Page:Popular Science Monthly Volume 44.djvu/528

This page has been proofread, but needs to be validated.

I am throwing my experiences at Niagara into a readable shape, intending to make a Friday evening lecture out of them on the 4th of April. As soon as ever the paper is ready I shall send it to you.

I have not yet got properly into harness; indeed, this is always a difficulty with me. When I get into a rut I tend to persist in it.

Had a letter yesterday from Hector. He tells me that he has forwarded the deed of trust to Prof. Henry. I did not keep a copy of it, and should like some time to have one, but there is no hurry. . . .

Yours ever,
John Tyndall.

April 12, 1873.

My Dear Youmans: The "Tyndall number," as the World calls it, of The Popular Science Monthly duly reached me. I wish you had sent over a dozen of them. I took the number to Bence Jones (who to my great grief is dying) and to others. They were mightily struck by its tone, and Bence Jones predicts all manner of great things for a nation which can evoke the spirit manifested in the address of President White.

. . . I send you by this post a proof of my little paper on Niagara; it may be printed as it stands if time be an element of importance,[1] otherwise I am having a little map of the Falls prepared which will add to the clearness of the paper. . . .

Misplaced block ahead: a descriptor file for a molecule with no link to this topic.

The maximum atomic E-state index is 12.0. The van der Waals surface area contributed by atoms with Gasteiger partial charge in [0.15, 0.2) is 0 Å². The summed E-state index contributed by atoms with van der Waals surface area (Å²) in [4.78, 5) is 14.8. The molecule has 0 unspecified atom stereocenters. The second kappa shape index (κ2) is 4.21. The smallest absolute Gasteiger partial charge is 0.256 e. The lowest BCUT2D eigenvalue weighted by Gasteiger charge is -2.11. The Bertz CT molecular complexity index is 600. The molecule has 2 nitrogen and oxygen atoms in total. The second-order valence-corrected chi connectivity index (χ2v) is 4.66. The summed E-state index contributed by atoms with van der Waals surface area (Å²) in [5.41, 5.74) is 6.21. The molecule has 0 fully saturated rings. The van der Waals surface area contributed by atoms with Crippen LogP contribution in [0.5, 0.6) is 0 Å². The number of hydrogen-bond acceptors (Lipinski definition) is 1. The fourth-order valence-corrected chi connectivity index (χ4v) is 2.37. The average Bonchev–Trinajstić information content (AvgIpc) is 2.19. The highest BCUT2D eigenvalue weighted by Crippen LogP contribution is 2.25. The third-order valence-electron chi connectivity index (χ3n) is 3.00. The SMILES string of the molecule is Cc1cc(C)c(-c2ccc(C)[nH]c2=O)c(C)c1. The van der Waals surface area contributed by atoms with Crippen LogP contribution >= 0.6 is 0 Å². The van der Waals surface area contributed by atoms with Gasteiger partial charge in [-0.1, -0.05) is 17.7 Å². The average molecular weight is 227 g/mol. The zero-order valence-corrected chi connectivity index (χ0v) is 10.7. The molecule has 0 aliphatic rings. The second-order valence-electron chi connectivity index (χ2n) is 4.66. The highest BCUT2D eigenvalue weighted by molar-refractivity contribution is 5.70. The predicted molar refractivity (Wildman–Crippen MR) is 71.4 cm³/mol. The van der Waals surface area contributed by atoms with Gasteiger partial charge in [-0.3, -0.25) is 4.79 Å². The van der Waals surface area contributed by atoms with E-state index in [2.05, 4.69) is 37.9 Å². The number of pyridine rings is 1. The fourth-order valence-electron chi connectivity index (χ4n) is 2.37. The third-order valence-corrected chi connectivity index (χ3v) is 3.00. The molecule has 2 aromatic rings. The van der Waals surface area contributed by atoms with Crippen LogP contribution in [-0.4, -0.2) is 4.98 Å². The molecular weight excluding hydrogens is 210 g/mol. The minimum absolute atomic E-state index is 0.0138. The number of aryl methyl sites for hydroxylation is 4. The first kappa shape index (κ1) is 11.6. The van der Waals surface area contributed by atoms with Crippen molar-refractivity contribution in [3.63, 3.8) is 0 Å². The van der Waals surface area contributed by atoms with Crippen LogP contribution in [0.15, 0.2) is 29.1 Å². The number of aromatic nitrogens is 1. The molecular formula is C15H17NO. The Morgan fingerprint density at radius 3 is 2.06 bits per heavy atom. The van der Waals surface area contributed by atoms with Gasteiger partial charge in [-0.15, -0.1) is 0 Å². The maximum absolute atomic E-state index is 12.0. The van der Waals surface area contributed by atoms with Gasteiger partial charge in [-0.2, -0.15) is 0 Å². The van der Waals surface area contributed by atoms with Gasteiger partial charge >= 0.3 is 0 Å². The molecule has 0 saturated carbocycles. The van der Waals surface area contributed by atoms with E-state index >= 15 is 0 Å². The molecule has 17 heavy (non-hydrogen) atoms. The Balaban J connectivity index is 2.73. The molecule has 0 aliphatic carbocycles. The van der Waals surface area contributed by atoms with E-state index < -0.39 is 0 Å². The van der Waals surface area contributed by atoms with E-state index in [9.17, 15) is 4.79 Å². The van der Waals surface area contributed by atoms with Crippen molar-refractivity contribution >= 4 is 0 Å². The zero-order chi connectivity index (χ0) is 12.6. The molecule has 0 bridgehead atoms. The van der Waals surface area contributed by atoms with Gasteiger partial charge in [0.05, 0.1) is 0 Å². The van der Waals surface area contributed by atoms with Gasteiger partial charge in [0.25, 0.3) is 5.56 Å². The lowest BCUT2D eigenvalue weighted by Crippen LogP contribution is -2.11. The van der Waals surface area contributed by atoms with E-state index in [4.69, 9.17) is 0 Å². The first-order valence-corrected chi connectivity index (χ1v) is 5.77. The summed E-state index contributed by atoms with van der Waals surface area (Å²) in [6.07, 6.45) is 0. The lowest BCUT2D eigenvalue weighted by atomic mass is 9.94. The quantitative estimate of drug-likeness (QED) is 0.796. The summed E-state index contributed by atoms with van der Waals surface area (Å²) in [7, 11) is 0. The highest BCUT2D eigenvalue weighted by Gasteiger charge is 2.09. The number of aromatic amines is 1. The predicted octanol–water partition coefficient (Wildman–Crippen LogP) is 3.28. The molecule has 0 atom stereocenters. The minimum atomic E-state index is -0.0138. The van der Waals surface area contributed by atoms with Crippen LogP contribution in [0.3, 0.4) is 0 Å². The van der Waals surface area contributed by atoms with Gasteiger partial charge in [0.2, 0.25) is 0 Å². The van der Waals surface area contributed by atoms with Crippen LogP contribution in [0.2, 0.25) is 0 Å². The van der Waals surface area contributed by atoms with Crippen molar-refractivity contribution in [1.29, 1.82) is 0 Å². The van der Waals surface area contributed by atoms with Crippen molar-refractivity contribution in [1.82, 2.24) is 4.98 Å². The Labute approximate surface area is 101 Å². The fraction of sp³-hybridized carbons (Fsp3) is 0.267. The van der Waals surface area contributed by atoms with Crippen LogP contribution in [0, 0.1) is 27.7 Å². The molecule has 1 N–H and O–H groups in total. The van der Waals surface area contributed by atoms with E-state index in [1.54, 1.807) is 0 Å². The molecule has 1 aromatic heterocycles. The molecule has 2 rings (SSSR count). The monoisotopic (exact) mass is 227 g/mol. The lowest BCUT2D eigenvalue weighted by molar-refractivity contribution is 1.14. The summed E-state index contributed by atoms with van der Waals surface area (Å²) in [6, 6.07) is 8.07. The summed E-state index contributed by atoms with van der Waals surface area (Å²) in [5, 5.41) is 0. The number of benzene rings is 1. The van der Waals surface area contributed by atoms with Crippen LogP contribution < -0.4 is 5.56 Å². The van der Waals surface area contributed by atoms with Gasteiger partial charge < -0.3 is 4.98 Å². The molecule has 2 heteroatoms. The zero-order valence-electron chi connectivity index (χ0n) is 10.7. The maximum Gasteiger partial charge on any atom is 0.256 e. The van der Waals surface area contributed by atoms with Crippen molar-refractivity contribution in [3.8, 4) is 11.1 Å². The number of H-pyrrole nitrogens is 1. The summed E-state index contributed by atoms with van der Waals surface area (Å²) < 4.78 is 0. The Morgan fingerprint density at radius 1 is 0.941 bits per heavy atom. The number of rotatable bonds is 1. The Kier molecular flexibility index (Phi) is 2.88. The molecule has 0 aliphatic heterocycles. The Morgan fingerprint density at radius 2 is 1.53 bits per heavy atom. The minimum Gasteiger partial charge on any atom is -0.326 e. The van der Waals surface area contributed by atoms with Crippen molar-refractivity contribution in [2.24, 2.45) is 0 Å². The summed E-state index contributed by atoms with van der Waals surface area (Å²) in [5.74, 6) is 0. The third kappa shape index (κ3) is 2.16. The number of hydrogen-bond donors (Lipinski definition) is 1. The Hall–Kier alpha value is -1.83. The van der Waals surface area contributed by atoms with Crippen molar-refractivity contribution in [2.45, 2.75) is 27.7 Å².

Faithfully yours,
John Tyndall.


IN his recent work on Justice, Mr. Herbert Spencer turns a new light upon old questions in ethics, by tracing the roots of ethical principles to the animal community. There is something wonderful in the way certain animals form a society and exemplify the egoistic and altruistic sentiments of justice working in harmony. With all their selfish quarrels and contests, the compact of animals throws many an attempt at human combination into the shade.

But such co-operation by limitation and adaptation is only possible where there is power of perception, thinking, emotion, and purpose. Therefore, we must either assume or constantly prove, until demonstration is secured, that some animals, like human beings, think, reason, and feel, and execute intelligent purposes. Do they?

It is in the line of answer to this question that I introduce the subject of the following sketch, and record some careful observations I have made of the mental operations of my subhuman dog. I am unable to gratify the curiosity of the fancier touching

  1. This very interesting paper may be found in the third volume of The Popular Science Monthly, page 210.